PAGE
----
Analysis: Indiana Religious Freedom Law Is Not 'Anti-Gay'

Same-sex marriage
Larry Ferri (R) and Brandi Morris (C) hold large rainbow flag as gay couples marry outside of Mecklenburg County Register of Deeds office in Charlotte, North Carolina, October 13, 2014. Monday was the first day that Mecklenburg County issued marriage licenses to gay couples. Two protesters were at the gathering, but pro-gay rights activists blocked the protesters from interfering with ceremonies. |

A religious freedom bill signed into law by Indiana Republican Gov. Mike Pence Thursday is being characterized by major media outlets as a codification of anti-gay discrimination. They are wrong. Here is why.

Indiana's Religious Freedom Restoration Act is a state-level version of the federal RFRA. To understand what RFRA does, it helps to first understand how the law came about.

History of RFRA

In 1989, the U.S. Supreme Court issued a ruling, Employment Division v. Smith, that was a radical departure from previous interpretations of the religious freedom clauses of the First Amendment. A member of the Native American Church was fired and denied unemployment benefits after he failed a drug test because he had consumed peyote, a hallucinogenic drug, as part of a religious ritual. The Court, in an opinion written by Justice Antonin Scalia, decided that the state did not infringe upon Smith's religious freedom because the law that Smith broke applied to all faiths, the Native American Church was not singled out.

Religious freedom advocates were outraged. They understood that if the state can infringe upon someone's religious freedom simply by passing laws that are generally applicable, religious freedom protections would be severely weakened.

What happened next is rarely seen in American politics. A broad coalition, including liberals, conservatives, civil libertarians, Jewish groups, the Christian Right, and the Christian Left, all came together to pass the Religious Freedom Restoration Act. Though there was much debate on the road to passage, by the time the bill made it to the floors of the House and Senate, it passed easily with a unanimous vote in the House and a 97-3 vote in the Senate. The bill was signed with much fanfare by President Bill Clinton, a Democrat, who would often cite it as one of the major accomplishments of his administration.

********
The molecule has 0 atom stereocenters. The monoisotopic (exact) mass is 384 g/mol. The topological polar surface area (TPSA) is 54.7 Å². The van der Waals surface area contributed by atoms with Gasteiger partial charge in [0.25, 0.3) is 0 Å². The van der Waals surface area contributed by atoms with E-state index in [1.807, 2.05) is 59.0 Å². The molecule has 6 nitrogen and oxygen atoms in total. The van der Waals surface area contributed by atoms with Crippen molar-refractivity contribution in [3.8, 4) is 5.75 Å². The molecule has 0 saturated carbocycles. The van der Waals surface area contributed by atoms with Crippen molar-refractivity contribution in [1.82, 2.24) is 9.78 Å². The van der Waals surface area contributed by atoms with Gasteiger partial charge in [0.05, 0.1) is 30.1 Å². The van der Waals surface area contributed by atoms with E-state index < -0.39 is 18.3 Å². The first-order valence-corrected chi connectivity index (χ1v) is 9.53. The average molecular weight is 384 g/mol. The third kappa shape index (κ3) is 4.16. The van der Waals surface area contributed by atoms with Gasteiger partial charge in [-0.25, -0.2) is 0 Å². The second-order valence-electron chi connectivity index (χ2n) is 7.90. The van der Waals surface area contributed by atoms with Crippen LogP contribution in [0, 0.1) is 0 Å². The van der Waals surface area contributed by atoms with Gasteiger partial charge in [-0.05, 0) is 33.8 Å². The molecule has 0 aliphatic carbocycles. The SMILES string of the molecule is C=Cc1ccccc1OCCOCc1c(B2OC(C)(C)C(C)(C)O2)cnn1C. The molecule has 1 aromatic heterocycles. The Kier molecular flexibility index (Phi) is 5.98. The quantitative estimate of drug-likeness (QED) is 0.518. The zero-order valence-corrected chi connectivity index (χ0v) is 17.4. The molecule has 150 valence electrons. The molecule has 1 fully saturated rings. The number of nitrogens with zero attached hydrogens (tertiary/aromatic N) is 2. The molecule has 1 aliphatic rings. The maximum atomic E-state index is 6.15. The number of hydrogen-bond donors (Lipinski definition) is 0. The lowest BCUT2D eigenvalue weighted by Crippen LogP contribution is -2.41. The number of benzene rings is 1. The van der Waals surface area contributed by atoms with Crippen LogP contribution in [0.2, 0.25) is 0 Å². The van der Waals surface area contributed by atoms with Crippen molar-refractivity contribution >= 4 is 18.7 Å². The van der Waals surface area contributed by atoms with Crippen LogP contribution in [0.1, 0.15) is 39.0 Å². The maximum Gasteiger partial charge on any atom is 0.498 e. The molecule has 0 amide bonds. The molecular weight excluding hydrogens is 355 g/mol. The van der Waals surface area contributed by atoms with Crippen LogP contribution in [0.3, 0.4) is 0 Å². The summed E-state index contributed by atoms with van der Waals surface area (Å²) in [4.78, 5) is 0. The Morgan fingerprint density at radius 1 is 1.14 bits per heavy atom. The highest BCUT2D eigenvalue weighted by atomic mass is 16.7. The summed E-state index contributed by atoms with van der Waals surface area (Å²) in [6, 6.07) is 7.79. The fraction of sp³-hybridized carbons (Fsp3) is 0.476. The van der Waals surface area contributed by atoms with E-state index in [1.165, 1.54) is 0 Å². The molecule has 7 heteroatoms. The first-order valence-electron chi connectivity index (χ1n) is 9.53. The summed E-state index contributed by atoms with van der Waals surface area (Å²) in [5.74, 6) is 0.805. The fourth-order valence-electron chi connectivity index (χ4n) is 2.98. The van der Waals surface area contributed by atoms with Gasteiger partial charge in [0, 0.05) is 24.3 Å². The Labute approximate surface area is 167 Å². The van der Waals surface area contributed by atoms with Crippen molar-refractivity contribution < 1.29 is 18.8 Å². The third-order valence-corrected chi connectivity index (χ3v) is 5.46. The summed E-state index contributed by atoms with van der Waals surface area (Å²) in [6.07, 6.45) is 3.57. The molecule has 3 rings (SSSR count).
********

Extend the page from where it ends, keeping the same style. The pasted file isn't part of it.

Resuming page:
The Indiana law is a state-level version of that law. RFRA does not allow anyone to do whatever they want as long as they claim religious freedom. The law says the government can take away your religious freedom, but only if there is a compelling government interest to do so, and the government uses the least restrictive means to advance that interest.

In layman's terms, RFRA is saying that people should be left alone to live out their religious beliefs, no matter how wacky those beliefs may sound to most of us, as long as they do not interfere with legitimate government interests.

If you were to, for instance, start a "Church of the Running Red Lights," you would not be allowed to ignore traffic signals as part of your religious practice because there is a legitimate government interest in enforcing traffic laws. In sum, the state can still take away your religious freedom under RFRA, it just has to have a good reason for doing so, and saying that the government action does not target a particular religious group is not a good reason.

Yet, major news outlets are suggesting that the bill is not really about religious freedom. They do this, in part, by putting "religious freedom" in quotes, and then describe the bill as anti-gay. RFRA is not a "religious freedom" bill, it is a religious freedom bill.